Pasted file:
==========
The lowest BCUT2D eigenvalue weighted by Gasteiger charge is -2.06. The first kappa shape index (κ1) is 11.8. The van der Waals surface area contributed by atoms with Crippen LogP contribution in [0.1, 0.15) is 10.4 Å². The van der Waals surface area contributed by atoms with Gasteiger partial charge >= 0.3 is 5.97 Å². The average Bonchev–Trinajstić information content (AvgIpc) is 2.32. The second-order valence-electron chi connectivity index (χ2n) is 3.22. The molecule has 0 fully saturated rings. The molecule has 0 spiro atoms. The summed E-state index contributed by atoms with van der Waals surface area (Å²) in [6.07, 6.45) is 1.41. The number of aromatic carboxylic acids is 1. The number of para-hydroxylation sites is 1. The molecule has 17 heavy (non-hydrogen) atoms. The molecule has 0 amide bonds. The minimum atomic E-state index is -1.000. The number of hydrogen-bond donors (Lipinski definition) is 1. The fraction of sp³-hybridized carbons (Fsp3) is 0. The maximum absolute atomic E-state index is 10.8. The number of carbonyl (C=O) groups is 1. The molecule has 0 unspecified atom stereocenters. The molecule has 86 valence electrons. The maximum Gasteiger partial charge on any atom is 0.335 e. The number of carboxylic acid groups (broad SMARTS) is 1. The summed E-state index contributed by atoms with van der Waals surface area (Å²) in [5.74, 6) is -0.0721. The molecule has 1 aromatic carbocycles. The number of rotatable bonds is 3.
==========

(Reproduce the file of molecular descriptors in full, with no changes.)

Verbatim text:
The lowest BCUT2D eigenvalue weighted by Gasteiger charge is -2.06. The first kappa shape index (κ1) is 11.8. The van der Waals surface area contributed by atoms with Crippen LogP contribution in [0.1, 0.15) is 10.4 Å². The van der Waals surface area contributed by atoms with Gasteiger partial charge >= 0.3 is 5.97 Å². The average Bonchev–Trinajstić information content (AvgIpc) is 2.32. The second-order valence-electron chi connectivity index (χ2n) is 3.22. The molecule has 0 fully saturated rings. The molecule has 0 spiro atoms. The summed E-state index contributed by atoms with van der Waals surface area (Å²) in [6.07, 6.45) is 1.41. The number of aromatic carboxylic acids is 1. The number of para-hydroxylation sites is 1. The molecule has 17 heavy (non-hydrogen) atoms. The molecule has 0 amide bonds. The minimum atomic E-state index is -1.000. The number of hydrogen-bond donors (Lipinski definition) is 1. The fraction of sp³-hybridized carbons (Fsp3) is 0. The maximum absolute atomic E-state index is 10.8. The number of carbonyl (C=O) groups is 1. The molecule has 0 unspecified atom stereocenters. The molecule has 86 valence electrons. The maximum Gasteiger partial charge on any atom is 0.335 e. The number of carboxylic acid groups (broad SMARTS) is 1. The summed E-state index contributed by atoms with van der Waals surface area (Å²) in [5.74, 6) is -0.0721. The molecule has 1 aromatic carbocycles. The number of rotatable bonds is 3.